THERE was a time when the United States was very far away. When people who lived there came back home to visit, it was an event. Scores of relatives would show up to speak to them, to find out what life was like in that very faraway country. When people were moving there, the departure was dreaded for days and months. When the evening in question arrived, entire clans complete with infants and wizened old folk accompanied them to the airport and, because security issues were not the prohibitive force that they are now, often right up to the gate and almost the aeroplane.
Even less considered in those times were the issues of visas and passports: who had which one and who was entitled to go where, who could sponsor parents and who could visit often.
The distance between Pakistan and the US and other Western countries has shrunk in recent years, thanks to the advances made by jet travel and the connections made by social media in particular and the internet at large. Several flights ply their way between Pakistan and faraway cities on the other side of the globe.
The proposed rules, if passed, will eliminate family reunification as a category of visas, limiting who US citizens can sponsor.
A journey that used to take a long time is now the business of just over a day. Add to this the ease and frequency in communication via Skype and WhatsApp and such, and you have a situation where absence is not what it used to be. Pakistanis living in the US come and go and often don’t miss a beat in their absence. The cousin’s wedding, the niece’s birth, can all be seen and heard and digested and dissected via the technology of video calls.
One thing, however, has not become easier. While 9/11 brought on the heavy burden of the aspersion of association with terrorism on the shoulders of every Pakistani, the Trump era is one that will likely lead to a near ban on people going from here to there or the other way around. It is true that 9/11 forced the Pakistani diaspora in the US to take on many hardships, to bear the burden of suspicion and paranoia, to look hard within their own communities for those with radical or extremist ideas; but none of that compares with the more regulated onslaught imposed by the Trump administration.
To begin with, unlike the Islamophobes of old, who wanted to set FBI agents on every young Muslim male, the net that the Trump administration wants to cast is even wider. The targets are not simply visa holders whose lack of constitutional rights makes it easy for them to be subjected to all sorts of surveillance, but green card holders (legal permanent residents) and even citizens.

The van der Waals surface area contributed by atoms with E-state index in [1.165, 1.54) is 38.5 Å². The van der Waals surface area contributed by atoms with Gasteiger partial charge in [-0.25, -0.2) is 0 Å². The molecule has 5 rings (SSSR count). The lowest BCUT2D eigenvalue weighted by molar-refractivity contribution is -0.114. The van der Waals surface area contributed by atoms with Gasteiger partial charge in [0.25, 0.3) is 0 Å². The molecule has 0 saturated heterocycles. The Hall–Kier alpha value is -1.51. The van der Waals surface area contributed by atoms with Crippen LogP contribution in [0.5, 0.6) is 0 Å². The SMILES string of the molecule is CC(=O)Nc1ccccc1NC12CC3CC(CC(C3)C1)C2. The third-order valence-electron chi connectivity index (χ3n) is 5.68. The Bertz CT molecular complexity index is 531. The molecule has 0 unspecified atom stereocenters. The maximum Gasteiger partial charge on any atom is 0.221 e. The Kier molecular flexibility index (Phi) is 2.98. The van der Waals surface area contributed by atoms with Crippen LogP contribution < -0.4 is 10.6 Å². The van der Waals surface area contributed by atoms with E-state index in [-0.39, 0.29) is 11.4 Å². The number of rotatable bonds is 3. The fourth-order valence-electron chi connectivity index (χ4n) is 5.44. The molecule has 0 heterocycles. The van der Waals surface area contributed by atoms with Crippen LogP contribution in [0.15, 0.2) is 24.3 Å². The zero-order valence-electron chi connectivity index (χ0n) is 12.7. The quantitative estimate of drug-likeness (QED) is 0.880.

In the latter case, a newly established ‘denaturalisation’ taskforce, which has been put together by the Trump administration, is looking into the applications of thousands of already naturalised citizens whom they suspect of fraud. The denaturalisation procedures can be both civil and criminal. In the former case, they may be started at any time, even if decades have passed since the individual was naturalised. Pakistanis, already tainted owing to their connections to terrorism and being Muslim, are likely to face the brunt of this assault on naturalised citizens.
Then there is the issue of naturalisation itself. New rules proposed (although not yet passed) by the Trump administration forecast huge changes to some of the ways via which many Pakistanis sponsor relatives and children to join them in the US. The proposed rules, if passed, will eliminate family reunification as a category of visas, limiting the only people that US citizens can sponsor to spouses. This means that US citizens will not be able to sponsor parents or siblings, and many waiting for years in long queues for their applications to be processed will find that their future plans have been shattered.
Given that the relationship between Pakistan and the US is not particularly cordial at this time, it is even possible that Pakistan will be added to the list of banned countries. Given that the US Supreme Court has allowed the ban on certain nations to stand, there is nothing in the way of the US using the prospect of banning a country and its citizens from entry as the basis for threatening them. Threats, we know, are a particular favourite of President Trump.
For those Pakistanis who travel frequently between Pakistan and the US, or who are long-time green card holders, this is a time of caution. If they are eligible for naturalisation and applying to become citizens, they must do so immediately. If there are children abroad who wish to sponsor their parents, they must file the petition without delay, since, even while the future of these petitions is in doubt, it is always better to have a petition in place prior to a rule change than to have no petition at all.
If the last decade of the US was the decade of wars waged abroad, this decade is looking increasingly to be one in which the US will be turned into a fortress whose inhabitants are ruled by an avowed white nationalist president. It is true that the Trump era will not last forever, but it is very likely that it will wreak more havoc and introduce more disarray into the lives of innocent immigrants or would-be immigrants than any in recent memory.
Pakistanis and Pakistan, for whom the US president has much contempt, are likely to suffer the consequences, as those in need of visas and green cards cannot play offence; they can, however, play defence and make absolutely sure they know what will affect the lives of those living in the North American diaspora, or those banking their dreams on becoming a part of it.
The writer is an attorney teaching constitutional law and political philosophy.
Published in Dawn, November 14th, 2018